Skip to main content
LATEST INFORMATION ABOUT COVID-19

READ MORE

Studies that stand out

From an experimental drawing lab to gay porn research, find out more about award-winning graduate projects
May 13, 2015
|
By Tracey Lindeman

Six Master’s of Fine Arts students created a summer-long drawing lab that sought to broaden people’s ideas on exactly what drawing is. Six Master’s of Fine Arts students created a summer-long drawing lab that sought to broaden people’s ideas about the visual art form. | Image courtesy of the Drawing Research Lab

Graduate students can sometimes get trapped in the grind of academia — working on very specialized projects, attending conferences, presenting papers and publishing in journals. The result being that their research is often only understandable to others in their discipline.

It’s precisely for this reason that the School of Graduate Studies rolled out its new Concordia Stand-Out Graduate Research Award last summer.

“Fifty per cent of the way we evaluate the application is by looking at the ability of the author to disseminate their research to a wider (non-specialized) audience,” says Luca Caminati, the associate dean of Recruitment and Awards for the School of Graduate Studies.

He says the Stand-Out Graduate Research Award was in part inspired by a nation-wide initiative called the Three Minute Thesis Competition (3MT), which challenges graduate students to present their academic research in a way that’s accessible to those outside of their scholarly domain.

“At its core this new award teaches students to speak about their work, which is sometimes obscure, obtuse and extremely detailed, in language more accessible to the layman,” Caminati says.

PhD engineering student Morteza Mohammadi was the first to win the Stand-out Graduate Research Award, which was presented during the summer 2014 semester.

The following are the winners for the 2014–15 fall and winter terms:

Evangelos Tziallas

After spending years labouring over it, Evangelos Tziallas published his winning submission — "The New 'Porn Wars': Representing Gay Male Sexuality in the Middle East" — in Psychology and Sexuality. The paper, which looks at the representation of Arab and Muslim men in gay male pornography, is the synthesis of his master’s thesis and an unpublished paper on the porn film Men of Israel.

Evangelos Tziallas, PhD student in film and moving image studies: “Pornography really is the conduit that connects gay men around the world.” Evangelos Tziallas, PhD student in film and moving image studies: “Pornography really is the conduit that connects gay men around the world.”

Currently a PhD student in Film and Moving Image Studies at Concordia, Tziallas wrote his master’s thesis before Men of Israel was released in 2009, and later wrote his previously unpublished study of the same film in 2012. "In a lot of ways the two talked to each other," he says. “It wasn’t until I had really looked at my master’s thesis and the unpublished version that I realized they were actually in dialogue,” Tziallas says.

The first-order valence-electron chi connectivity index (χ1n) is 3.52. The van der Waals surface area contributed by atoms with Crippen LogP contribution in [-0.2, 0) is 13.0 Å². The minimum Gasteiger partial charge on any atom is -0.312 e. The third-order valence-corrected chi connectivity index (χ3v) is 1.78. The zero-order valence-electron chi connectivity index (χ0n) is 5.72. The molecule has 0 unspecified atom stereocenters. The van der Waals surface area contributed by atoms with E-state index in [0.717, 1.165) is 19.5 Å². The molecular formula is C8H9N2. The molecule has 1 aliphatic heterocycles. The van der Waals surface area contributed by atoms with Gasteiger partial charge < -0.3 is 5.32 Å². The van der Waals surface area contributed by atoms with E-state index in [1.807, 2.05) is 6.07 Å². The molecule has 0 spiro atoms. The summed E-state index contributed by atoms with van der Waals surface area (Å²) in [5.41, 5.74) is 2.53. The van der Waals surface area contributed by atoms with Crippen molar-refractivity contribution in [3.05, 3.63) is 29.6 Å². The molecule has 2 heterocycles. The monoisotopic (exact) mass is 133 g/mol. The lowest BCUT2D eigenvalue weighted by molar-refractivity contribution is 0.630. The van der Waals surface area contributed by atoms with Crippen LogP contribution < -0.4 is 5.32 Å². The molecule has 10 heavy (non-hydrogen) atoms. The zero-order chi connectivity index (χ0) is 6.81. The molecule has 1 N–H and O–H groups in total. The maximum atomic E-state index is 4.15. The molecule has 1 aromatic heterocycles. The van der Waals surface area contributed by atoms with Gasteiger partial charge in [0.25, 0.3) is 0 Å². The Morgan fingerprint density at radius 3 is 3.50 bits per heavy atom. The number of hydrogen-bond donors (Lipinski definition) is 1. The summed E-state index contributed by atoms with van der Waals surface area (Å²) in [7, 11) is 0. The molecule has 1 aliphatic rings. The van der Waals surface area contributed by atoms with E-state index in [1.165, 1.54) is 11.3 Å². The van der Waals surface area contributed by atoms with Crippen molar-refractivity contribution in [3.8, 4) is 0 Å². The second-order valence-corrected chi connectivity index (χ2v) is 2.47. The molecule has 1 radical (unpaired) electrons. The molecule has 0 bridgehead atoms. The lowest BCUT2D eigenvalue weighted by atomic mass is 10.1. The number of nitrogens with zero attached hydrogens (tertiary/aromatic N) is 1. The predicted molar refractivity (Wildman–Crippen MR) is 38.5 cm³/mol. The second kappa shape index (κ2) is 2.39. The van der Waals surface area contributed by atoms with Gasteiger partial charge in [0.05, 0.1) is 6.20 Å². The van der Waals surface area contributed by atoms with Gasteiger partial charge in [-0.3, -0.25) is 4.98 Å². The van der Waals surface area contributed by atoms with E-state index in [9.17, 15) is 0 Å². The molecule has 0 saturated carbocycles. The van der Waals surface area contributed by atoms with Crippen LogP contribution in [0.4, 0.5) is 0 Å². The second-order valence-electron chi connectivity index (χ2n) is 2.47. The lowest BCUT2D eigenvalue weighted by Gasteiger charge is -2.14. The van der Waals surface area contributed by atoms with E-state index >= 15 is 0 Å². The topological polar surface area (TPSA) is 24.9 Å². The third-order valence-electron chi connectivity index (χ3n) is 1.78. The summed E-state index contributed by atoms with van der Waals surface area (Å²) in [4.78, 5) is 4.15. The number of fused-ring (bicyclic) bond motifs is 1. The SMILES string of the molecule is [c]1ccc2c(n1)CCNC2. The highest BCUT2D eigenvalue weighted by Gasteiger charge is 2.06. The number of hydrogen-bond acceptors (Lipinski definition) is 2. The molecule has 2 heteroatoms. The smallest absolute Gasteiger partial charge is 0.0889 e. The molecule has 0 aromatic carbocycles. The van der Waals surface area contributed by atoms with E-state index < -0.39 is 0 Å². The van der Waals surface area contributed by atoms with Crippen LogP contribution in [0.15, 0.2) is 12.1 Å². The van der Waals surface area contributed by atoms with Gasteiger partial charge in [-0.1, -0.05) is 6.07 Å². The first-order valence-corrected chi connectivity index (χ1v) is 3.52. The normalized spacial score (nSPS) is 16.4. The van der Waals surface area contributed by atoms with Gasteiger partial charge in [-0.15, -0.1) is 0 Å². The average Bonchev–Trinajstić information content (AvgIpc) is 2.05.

To combine the two papers Tziallas decided to trim the fat and focus on one particular theme —whether 9/11 had changed the way Middle Eastern men were portrayed in gay pornography, with a strong focus on discovering if terrorism had become fetishized.

He found that Arab men were most frequently portrayed in one of two ways: as exotic representations of Orientalism with pyjama pants, turbans and lots of shots of the desert, or as citizens of the modern global world, with the pornography itself filmed in apartments or with cityscapes as backdrops.

Tziallas states that he chose pornography as his focus because of how intrinsic it is to gay male culture.

“Pornography now is pretty much the circuitry that operates global gay culture. It’s surpassed cinema and literature and even the gay bar, if you will. Pornography really is the conduit that connects gay men around the world,” Tziallas says.

Marking space: a drawing research lab

Six Master’s of Fine Arts students from different disciplines combined forces to create a summer-long drawing lab last year that sought to broaden people’s ideas about the visual art form.

“We were really approaching drawing through different ways of thinking,” says Santiago Tavera, one of the six graduate students.

Santiago Tavera, MFA student in Open Media: “We were approaching drawing through different ways of thinking.” Santiago Tavera, MFA student in Open Media: “We were approaching drawing through different ways of thinking.” | Courtesy of the Drawing Research Lab

The group, which also included Beth Frey, Cameron Forbes, Christine Garvey, Tim Messeiller and Matthew Robin-Nye, offered a series of eight week-long workshops between June 19 and August 14 in the Centre des art actuels Skol (Skol) gallery at the Belgo Building. They called the project “Marking Space: A Drawing Research Lab.”

The workshops ranged from straightforward drawing sessions to Tavera’s sensory overload of lights, sounds and visuals. All the sessions were designed with the intention of moving the act of drawing from its usual role as a preparatory or planning tool, to a subject in itself.

People were invited to show up and participate in the workshop as they pleased. Some drew with fluorescent colours under a black light, some created 3D animation, and others danced while drawing in a bid to understand the connection between movement and illustration. Tavera says the workshop series attracted more than 100 people.

“I think it really brought attention to the many possibilities of the medium of drawing across many disciplines of the arts," he reflects. "It helped those involved look at drawing critically as a form of research by going beyond the material aspect of it.”


Learn more about graduate studies at Concordia.



Back to top Back to top

© Concordia University